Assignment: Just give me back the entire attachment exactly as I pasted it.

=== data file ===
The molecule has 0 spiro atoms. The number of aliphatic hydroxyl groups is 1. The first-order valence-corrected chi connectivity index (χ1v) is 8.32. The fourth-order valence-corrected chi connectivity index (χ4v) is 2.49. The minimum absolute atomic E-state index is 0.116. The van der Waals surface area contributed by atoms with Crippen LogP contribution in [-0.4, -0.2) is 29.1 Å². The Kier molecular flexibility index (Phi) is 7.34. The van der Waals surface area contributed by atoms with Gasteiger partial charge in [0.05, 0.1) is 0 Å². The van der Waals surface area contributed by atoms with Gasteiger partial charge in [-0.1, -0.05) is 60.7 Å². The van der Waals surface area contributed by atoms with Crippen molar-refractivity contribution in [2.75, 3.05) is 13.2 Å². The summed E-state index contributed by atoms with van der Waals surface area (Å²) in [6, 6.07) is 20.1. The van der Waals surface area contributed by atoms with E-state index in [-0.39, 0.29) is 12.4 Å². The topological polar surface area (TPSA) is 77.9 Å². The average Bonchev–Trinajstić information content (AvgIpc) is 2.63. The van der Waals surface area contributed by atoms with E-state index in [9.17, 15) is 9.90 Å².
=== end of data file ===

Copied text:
The molecule has 0 spiro atoms. The number of aliphatic hydroxyl groups is 1. The first-order valence-corrected chi connectivity index (χ1v) is 8.32. The fourth-order valence-corrected chi connectivity index (χ4v) is 2.49. The minimum absolute atomic E-state index is 0.116. The van der Waals surface area contributed by atoms with Crippen LogP contribution in [-0.4, -0.2) is 29.1 Å². The Kier molecular flexibility index (Phi) is 7.34. The van der Waals surface area contributed by atoms with Gasteiger partial charge in [0.05, 0.1) is 0 Å². The van der Waals surface area contributed by atoms with Gasteiger partial charge in [-0.1, -0.05) is 60.7 Å². The van der Waals surface area contributed by atoms with Crippen molar-refractivity contribution in [2.75, 3.05) is 13.2 Å². The summed E-state index contributed by atoms with van der Waals surface area (Å²) in [6, 6.07) is 20.1. The van der Waals surface area contributed by atoms with E-state index in [-0.39, 0.29) is 12.4 Å². The topological polar surface area (TPSA) is 77.9 Å². The average Bonchev–Trinajstić information content (AvgIpc) is 2.63. The van der Waals surface area contributed by atoms with E-state index in [9.17, 15) is 9.90 Å².